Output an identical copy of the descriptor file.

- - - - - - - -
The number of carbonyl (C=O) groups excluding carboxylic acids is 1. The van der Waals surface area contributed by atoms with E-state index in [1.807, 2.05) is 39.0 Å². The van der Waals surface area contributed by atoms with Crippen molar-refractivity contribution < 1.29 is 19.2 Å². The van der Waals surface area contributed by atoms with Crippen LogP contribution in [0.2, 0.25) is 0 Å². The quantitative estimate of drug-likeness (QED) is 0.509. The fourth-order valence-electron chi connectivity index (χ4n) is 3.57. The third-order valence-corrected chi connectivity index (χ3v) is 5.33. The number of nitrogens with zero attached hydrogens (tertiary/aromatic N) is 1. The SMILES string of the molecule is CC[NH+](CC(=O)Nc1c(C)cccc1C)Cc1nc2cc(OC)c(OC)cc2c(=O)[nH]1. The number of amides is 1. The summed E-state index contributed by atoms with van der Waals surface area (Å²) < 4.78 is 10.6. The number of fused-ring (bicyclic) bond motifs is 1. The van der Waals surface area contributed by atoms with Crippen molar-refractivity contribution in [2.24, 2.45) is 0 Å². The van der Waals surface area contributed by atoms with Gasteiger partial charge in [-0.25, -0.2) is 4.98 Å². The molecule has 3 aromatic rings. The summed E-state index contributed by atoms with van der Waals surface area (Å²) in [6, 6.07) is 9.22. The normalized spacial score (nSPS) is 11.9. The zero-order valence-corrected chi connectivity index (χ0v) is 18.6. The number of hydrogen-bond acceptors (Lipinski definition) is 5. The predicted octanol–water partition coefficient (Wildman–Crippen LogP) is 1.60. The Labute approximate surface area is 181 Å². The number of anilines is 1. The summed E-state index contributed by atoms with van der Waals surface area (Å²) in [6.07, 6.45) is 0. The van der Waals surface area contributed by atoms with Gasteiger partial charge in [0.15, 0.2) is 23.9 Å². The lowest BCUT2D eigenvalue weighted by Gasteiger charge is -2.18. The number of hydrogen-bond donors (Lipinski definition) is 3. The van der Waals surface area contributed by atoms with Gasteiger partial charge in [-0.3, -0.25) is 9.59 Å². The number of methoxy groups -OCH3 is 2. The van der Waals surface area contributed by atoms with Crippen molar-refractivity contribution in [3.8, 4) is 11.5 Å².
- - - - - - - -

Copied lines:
The number of carbonyl (C=O) groups excluding carboxylic acids is 1. The van der Waals surface area contributed by atoms with E-state index in [1.807, 2.05) is 39.0 Å². The van der Waals surface area contributed by atoms with Crippen molar-refractivity contribution < 1.29 is 19.2 Å². The van der Waals surface area contributed by atoms with Crippen LogP contribution in [0.2, 0.25) is 0 Å². The quantitative estimate of drug-likeness (QED) is 0.509. The fourth-order valence-electron chi connectivity index (χ4n) is 3.57. The third-order valence-corrected chi connectivity index (χ3v) is 5.33. The number of nitrogens with zero attached hydrogens (tertiary/aromatic N) is 1. The SMILES string of the molecule is CC[NH+](CC(=O)Nc1c(C)cccc1C)Cc1nc2cc(OC)c(OC)cc2c(=O)[nH]1. The number of amides is 1. The summed E-state index contributed by atoms with van der Waals surface area (Å²) < 4.78 is 10.6. The number of fused-ring (bicyclic) bond motifs is 1. The van der Waals surface area contributed by atoms with Crippen molar-refractivity contribution in [2.24, 2.45) is 0 Å². The van der Waals surface area contributed by atoms with Gasteiger partial charge in [-0.25, -0.2) is 4.98 Å². The molecule has 3 aromatic rings. The summed E-state index contributed by atoms with van der Waals surface area (Å²) in [6, 6.07) is 9.22. The normalized spacial score (nSPS) is 11.9. The zero-order valence-corrected chi connectivity index (χ0v) is 18.6. The number of hydrogen-bond acceptors (Lipinski definition) is 5. The predicted octanol–water partition coefficient (Wildman–Crippen LogP) is 1.60. The Labute approximate surface area is 181 Å². The number of anilines is 1. The summed E-state index contributed by atoms with van der Waals surface area (Å²) in [6.07, 6.45) is 0. The van der Waals surface area contributed by atoms with Gasteiger partial charge in [0.15, 0.2) is 23.9 Å². The lowest BCUT2D eigenvalue weighted by Gasteiger charge is -2.18. The number of hydrogen-bond donors (Lipinski definition) is 3. The van der Waals surface area contributed by atoms with Gasteiger partial charge in [-0.3, -0.25) is 9.59 Å². The number of methoxy groups -OCH3 is 2. The van der Waals surface area contributed by atoms with Crippen molar-refractivity contribution in [3.8, 4) is 11.5 Å².